Race conditions are generally undesirable in any system, leading to unpredictable operations. They can be particularly troublesome to locate, as this experiment shows, because of the unpredictability they create. Imagine a scenario, for instance, where one of the two NOR gates was exceptionally slow-acting due to a defect in the chip. This handicap would cause the other gate to win the power-up race every time. In other words, the circuit will be predictable on power-up with both inputs low. However, suppose that the unusual chip was to be replaced by one with more evenly matched gates or by a chip where the other NOR gate was consistently slower.

Normal circuit behavior is not supposed to change when a component is replaced, but if race conditions are present, a change of components may very well do just that. Due to the inherent race tendency of an S-R latch, one should not design a circuit with the expectation of a consistent power-up state but rather use external means to force the race so that the desired gate always wins.

Step 11: An interesting modification to try in this circuit is to replace one of the 470 Ω LED dropping resistors with a lower-value unit, such as 100 Ω. The obvious effect of this alteration will be increased LED brightness, as more current is allowed through. A not-so-obvious effect will also result, and it is this effect that holds great learning value. So, try replacing one of the 470 Ω resistors with a 100 Ω resistor, and operate the input signal switches through all four possible setting combinations, noting the circuit's behavior.

You should note that the circuit refuses to latch in one of its states (either SET or RESET) but only in the other state when the input switches are both sets low (the latch mode). Why is this?

Step 12: Use a voltmeter to measure the output voltage of the gate whose output is high when both inputs are low. Note this voltage indication, then set the input switches so that the other state (either RESET or SET) is forced, and measure the output voltage of the other gate when its output is high. Next, note the difference between the two gate output voltage levels, one gate is loaded by an LED with a 470 Ω resistor, and the other is loaded by an LED with a 100 Ω resistor.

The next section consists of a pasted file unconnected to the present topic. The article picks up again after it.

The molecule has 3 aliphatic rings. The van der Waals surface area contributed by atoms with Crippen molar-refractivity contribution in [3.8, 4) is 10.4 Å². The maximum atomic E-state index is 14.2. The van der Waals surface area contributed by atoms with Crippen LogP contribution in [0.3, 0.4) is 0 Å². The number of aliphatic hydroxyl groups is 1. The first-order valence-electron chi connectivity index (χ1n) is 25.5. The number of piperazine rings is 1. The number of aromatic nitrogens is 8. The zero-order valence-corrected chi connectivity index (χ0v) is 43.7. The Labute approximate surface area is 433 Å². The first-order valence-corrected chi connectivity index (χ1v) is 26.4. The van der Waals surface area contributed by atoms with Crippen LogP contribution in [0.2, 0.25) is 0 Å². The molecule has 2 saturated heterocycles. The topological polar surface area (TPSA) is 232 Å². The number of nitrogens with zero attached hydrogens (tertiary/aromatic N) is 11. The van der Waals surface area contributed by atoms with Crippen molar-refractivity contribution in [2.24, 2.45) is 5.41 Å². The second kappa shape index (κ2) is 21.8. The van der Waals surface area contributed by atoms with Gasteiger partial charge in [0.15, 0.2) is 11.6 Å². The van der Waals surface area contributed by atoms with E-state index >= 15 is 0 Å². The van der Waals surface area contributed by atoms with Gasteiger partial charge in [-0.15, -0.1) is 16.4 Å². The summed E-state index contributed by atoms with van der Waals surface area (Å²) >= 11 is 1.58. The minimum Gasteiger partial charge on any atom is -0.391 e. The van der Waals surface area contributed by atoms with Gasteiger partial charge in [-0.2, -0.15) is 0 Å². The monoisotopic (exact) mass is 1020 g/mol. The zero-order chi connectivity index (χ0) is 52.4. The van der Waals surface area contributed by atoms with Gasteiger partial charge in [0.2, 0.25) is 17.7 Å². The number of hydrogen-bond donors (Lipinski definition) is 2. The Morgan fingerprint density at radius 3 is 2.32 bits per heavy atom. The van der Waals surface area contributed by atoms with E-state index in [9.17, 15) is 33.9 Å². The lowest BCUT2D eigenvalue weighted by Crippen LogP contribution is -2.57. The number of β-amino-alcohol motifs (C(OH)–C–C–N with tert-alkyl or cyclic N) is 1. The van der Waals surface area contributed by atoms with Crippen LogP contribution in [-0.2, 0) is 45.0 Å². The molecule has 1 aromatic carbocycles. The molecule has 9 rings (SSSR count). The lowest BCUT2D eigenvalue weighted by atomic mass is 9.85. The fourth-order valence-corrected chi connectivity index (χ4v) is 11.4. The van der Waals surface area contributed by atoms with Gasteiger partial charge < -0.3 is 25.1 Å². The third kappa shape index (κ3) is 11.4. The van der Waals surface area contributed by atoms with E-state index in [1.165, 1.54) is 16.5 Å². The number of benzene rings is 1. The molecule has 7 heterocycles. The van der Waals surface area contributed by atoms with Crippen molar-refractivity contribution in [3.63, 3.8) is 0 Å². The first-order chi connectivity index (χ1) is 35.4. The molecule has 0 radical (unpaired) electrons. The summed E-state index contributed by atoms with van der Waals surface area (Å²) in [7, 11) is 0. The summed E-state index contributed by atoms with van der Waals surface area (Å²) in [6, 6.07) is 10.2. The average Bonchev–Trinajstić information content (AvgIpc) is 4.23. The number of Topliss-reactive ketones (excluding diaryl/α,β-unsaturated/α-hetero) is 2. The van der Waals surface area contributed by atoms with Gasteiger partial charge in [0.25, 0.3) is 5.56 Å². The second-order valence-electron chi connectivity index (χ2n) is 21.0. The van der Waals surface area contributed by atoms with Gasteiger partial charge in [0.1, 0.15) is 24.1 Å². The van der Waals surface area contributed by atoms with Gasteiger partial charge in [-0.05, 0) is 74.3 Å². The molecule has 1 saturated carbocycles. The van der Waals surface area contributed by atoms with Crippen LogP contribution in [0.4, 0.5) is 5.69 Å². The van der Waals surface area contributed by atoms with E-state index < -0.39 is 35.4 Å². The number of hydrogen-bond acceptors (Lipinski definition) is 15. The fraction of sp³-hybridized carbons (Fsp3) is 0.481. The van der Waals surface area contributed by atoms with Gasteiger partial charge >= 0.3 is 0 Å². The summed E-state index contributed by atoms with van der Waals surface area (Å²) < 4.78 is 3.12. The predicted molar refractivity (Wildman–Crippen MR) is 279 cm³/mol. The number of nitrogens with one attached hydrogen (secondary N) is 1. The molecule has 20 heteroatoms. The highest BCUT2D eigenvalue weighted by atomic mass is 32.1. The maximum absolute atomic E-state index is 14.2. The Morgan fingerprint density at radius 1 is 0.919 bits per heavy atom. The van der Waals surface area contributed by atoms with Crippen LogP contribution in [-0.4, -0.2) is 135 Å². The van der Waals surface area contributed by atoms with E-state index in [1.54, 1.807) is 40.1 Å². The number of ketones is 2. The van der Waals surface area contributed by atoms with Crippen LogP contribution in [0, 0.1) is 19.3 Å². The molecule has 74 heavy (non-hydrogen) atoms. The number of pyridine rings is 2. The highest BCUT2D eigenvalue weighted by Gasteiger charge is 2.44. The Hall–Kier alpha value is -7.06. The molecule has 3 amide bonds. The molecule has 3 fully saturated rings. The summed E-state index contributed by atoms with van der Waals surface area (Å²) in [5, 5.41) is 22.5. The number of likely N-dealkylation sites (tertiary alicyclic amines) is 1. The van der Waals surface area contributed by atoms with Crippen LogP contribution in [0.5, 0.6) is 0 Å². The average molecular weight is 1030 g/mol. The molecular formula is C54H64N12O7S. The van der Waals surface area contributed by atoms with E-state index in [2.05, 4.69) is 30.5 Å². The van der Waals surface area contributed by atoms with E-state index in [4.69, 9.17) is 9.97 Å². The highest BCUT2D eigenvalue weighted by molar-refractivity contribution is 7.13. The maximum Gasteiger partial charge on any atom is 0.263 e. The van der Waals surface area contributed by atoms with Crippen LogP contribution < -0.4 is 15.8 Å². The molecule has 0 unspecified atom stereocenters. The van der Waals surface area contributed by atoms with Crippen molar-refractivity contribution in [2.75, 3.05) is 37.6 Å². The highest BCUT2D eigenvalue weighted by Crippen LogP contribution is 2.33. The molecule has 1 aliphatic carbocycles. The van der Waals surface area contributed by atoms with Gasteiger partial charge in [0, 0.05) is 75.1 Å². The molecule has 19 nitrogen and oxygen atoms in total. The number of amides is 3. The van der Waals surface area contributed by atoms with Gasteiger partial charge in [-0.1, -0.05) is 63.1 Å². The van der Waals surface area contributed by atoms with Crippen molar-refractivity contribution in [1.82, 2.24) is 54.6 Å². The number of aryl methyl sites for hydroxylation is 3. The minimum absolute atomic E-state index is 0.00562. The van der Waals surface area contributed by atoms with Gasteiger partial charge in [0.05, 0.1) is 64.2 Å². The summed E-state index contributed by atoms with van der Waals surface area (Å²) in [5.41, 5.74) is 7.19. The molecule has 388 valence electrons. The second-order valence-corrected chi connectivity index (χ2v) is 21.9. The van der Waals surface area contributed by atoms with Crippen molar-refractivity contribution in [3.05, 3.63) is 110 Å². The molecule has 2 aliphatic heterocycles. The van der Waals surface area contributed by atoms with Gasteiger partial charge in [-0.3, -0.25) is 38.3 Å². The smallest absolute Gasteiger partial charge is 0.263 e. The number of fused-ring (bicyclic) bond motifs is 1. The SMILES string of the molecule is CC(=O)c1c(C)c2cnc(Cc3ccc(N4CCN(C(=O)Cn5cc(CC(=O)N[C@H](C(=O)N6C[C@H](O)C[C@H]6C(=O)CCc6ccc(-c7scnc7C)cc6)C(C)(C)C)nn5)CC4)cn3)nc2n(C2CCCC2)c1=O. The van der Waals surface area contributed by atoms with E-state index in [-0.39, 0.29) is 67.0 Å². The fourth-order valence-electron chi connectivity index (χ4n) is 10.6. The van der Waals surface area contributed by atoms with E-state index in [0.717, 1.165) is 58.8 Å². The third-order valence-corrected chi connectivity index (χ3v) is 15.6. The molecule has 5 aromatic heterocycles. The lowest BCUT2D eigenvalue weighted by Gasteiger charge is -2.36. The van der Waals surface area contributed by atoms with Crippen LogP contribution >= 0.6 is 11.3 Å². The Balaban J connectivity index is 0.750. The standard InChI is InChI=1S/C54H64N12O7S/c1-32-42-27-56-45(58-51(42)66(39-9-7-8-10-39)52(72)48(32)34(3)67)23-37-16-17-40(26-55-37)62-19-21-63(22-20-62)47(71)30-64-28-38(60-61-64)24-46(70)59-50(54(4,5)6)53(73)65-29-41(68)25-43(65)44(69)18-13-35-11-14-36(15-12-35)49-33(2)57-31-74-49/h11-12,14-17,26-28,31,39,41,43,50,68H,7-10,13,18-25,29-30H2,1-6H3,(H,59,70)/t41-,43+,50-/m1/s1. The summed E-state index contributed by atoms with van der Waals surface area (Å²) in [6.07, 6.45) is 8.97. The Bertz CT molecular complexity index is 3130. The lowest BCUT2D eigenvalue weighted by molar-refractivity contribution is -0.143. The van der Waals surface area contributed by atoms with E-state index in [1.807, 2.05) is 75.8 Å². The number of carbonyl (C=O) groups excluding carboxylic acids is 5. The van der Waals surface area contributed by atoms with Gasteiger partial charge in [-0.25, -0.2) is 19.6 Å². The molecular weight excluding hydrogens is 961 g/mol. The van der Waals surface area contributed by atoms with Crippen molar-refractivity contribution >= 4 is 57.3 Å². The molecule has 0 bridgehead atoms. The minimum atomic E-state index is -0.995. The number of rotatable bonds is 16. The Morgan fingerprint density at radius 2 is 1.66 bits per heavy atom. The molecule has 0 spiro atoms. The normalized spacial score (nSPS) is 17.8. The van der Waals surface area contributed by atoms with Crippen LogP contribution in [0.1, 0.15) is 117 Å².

The one loaded down by the heavier load (100 Ω resistors) outputs a lower voltage. So much less voltage that it will not be interpreted by the other NOR gate’s input as a high signal at all as it is fed back! All logic gates have permissible high and low input signal voltage ranges, and if the voltage of a digital signal falls outside this permissible range, it might not be properly interpreted by the receiving gate.

In a latch circuit such as this, which depends on a solid high signal fed back from the output of one gate to the input of the other, a weak signal will not be able to maintain the positive feedback necessary to keep the circuit latched in one of its states. This is why I favor using a voltmeter as a logic probe for determining digital signal levels rather than an actual logic probe with high and low lights. A logic probe may not indicate the presence of a weak signal, whereas a voltmeter definitely will by means of its quantitative indication.

This type of problem, common in circuits where different families of integrated circuits are mixed (TTL and CMOS, for example), can only be found with test equipment providing quantitative signal level measurements.